The stainless steel chrome connection

Why are South Africa's ferrochrome producers getting antsy?

Andrew Leonard
May 13, 2006 2:00AM (UTC)

Pick an element, any element. Let's say.... chromium. Referred to colloquially as "chrome," chromium is primarily important in the global economy for its indispensable role in the production of stainless steel. The raw material, chromite ore, is smelted into the compound "ferrochrome," which is then used for manufacturing stainless steel. There is no substitute.

Who do you suppose is the largest consumer of stainless steel in the world today? The answer, of course, is China.


Don't worry, this isn't a peak chromium story. According to the U.S. Geological Survey there are some 12 billion tons of "shipping-grade" chromite ore in the world, enough for centuries of stainless steel production. That may be one reason why the U.S. is no longer stockpiling chromite ore and ferrochrome. (China, on the other hand, just announced plans to start stockpiling the substance, along with a number of other industrially important metals.)

But even though there might be plenty of the stuff lying around worldwide, practically speaking, chromite ore is mined mainly in just two places: South Africa and Kazakhstan. And in South Africa, ferrochrome producers are beginning to get nervous.

They're antsy because chromite ore exports from South Africa to China are ticking up -- China is offering a better price for the raw material than South Africa's own ferrochrome producers. In the long run, worry some analysts, this could end up damaging the health of South Africa's ferrochrome industry.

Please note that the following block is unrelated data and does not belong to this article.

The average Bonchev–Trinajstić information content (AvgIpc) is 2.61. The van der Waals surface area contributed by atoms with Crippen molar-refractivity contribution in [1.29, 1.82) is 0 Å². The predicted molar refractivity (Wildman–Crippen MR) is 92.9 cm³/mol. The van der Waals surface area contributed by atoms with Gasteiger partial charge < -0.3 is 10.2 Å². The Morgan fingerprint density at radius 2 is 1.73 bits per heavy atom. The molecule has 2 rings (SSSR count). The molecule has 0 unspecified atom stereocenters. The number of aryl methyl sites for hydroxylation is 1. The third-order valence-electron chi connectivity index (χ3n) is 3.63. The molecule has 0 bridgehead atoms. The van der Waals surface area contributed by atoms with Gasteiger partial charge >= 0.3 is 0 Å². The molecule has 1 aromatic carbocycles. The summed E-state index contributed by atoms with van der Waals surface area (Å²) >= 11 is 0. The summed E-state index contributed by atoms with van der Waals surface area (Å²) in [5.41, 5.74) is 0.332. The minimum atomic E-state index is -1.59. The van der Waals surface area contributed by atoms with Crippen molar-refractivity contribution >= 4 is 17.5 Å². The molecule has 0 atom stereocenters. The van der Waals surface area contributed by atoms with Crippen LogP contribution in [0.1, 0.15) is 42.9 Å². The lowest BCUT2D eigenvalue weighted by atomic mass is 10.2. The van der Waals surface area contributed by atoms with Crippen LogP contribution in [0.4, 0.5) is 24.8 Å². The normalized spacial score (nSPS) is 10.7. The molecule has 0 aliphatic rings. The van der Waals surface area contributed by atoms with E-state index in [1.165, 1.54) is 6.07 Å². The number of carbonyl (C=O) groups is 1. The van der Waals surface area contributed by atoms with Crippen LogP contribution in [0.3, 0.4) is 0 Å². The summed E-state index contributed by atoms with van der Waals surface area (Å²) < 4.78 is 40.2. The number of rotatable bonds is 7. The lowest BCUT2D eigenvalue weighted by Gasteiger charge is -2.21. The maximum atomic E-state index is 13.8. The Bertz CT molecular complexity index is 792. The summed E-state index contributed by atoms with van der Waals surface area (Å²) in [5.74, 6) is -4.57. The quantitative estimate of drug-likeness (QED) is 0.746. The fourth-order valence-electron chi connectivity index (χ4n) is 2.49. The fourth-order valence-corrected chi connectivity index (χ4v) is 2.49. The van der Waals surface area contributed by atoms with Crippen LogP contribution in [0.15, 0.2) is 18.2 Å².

Meanwhile, in China, the government is ordering a consolidation of the ferrochrome industry, because years of overinvestment are threatening imminent overcapacity. Although China does not yet produce enough ferrochrome and stainless steel to satisfy local demand, that day is coming fast. Indeed, big stainless steel producers in the European Union, who have been shoveling the metal to China as rapidly as possible, are suddenly envisioning a future in which Chinese demand disappears.

There's no smoking gun in this chromium tale -- think of it as just a mental exercise in imagining the global economy. Pick an element, any element, and trace how China's economic surge is remaking not just economic flows, but the world political order. We've talked here before about how China's hunger for raw materials has led it to prop up some of the worst dictators in Africa. Guess what other country near South Africa has large deposits of chromite ore? Zimbabwe, where Robert Mugabe is prone to note that "China is a good friend." And guess why China is cozying up to neighboring Kazakhstan's Nursultan Nazarbayev?

We've also discussed how China is steadily moving up the value chain; here's another classic example. First the company imports stainless steel to make appliances. Then it imports ferrochrome to make the stainless steel. Then it imports chromite ore to make the ferrochrome. Actually, it is doing all these things simultaneously. On a scale never before matched in history, China is tackling every link of the supply chain.


Stainless steel is a ubiquitous part of everyday life. Usually I don't think about it too much. But the next time I look at my reflection in a spoon, I'm also going to be seeing Robert Mugabe, anxious South African ferrochrome company execs, the delining fortunes of European Union stainless steel exporters and, naturally, China, China, China.

Andrew Leonard

Andrew Leonard is a staff writer at Salon. On Twitter, @koxinga21.

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